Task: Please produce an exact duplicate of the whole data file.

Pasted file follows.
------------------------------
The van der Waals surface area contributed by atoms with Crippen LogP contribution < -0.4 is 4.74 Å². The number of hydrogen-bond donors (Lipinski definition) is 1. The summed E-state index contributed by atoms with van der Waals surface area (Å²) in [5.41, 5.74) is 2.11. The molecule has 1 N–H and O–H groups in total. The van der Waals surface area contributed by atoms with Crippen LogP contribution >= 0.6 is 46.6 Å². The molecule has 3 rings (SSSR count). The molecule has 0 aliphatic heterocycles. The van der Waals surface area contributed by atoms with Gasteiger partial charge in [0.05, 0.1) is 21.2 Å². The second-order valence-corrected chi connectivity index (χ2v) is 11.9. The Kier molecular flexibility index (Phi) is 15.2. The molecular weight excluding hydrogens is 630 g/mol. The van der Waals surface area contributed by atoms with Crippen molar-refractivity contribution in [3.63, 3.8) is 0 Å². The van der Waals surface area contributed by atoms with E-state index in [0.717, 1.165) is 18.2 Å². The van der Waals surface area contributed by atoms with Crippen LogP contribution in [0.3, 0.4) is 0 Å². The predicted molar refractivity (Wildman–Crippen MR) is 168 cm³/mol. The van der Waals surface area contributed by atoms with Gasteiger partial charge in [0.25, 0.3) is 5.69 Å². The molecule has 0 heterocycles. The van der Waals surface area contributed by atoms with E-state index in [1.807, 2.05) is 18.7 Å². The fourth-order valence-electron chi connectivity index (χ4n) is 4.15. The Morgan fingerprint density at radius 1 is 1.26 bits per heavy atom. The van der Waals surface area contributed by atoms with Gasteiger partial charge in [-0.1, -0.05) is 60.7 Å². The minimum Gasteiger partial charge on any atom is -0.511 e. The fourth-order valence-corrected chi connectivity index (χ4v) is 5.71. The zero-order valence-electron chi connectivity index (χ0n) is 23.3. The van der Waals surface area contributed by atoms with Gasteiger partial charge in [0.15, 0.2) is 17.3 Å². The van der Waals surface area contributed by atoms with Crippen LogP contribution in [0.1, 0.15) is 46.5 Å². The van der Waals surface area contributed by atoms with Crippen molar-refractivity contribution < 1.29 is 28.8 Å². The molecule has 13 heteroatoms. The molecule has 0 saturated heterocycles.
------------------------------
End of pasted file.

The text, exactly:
The van der Waals surface area contributed by atoms with Crippen LogP contribution < -0.4 is 4.74 Å². The number of hydrogen-bond donors (Lipinski definition) is 1. The summed E-state index contributed by atoms with van der Waals surface area (Å²) in [5.41, 5.74) is 2.11. The molecule has 1 N–H and O–H groups in total. The van der Waals surface area contributed by atoms with Crippen LogP contribution >= 0.6 is 46.6 Å². The molecule has 3 rings (SSSR count). The molecule has 0 aliphatic heterocycles. The van der Waals surface area contributed by atoms with Gasteiger partial charge in [0.05, 0.1) is 21.2 Å². The second-order valence-corrected chi connectivity index (χ2v) is 11.9. The Kier molecular flexibility index (Phi) is 15.2. The molecular weight excluding hydrogens is 630 g/mol. The van der Waals surface area contributed by atoms with Crippen molar-refractivity contribution in [3.63, 3.8) is 0 Å². The van der Waals surface area contributed by atoms with E-state index in [0.717, 1.165) is 18.2 Å². The van der Waals surface area contributed by atoms with Crippen LogP contribution in [0.3, 0.4) is 0 Å². The predicted molar refractivity (Wildman–Crippen MR) is 168 cm³/mol. The van der Waals surface area contributed by atoms with Gasteiger partial charge in [0.25, 0.3) is 5.69 Å². The molecule has 0 heterocycles. The van der Waals surface area contributed by atoms with E-state index in [1.807, 2.05) is 18.7 Å². The fourth-order valence-electron chi connectivity index (χ4n) is 4.15. The Morgan fingerprint density at radius 1 is 1.26 bits per heavy atom. The van der Waals surface area contributed by atoms with Gasteiger partial charge in [-0.1, -0.05) is 60.7 Å². The minimum Gasteiger partial charge on any atom is -0.511 e. The fourth-order valence-corrected chi connectivity index (χ4v) is 5.71. The zero-order valence-electron chi connectivity index (χ0n) is 23.3. The van der Waals surface area contributed by atoms with Gasteiger partial charge in [0.15, 0.2) is 17.3 Å². The van der Waals surface area contributed by atoms with Crippen LogP contribution in [0.1, 0.15) is 46.5 Å². The van der Waals surface area contributed by atoms with Crippen molar-refractivity contribution < 1.29 is 28.8 Å². The molecule has 13 heteroatoms. The molecule has 0 saturated heterocycles.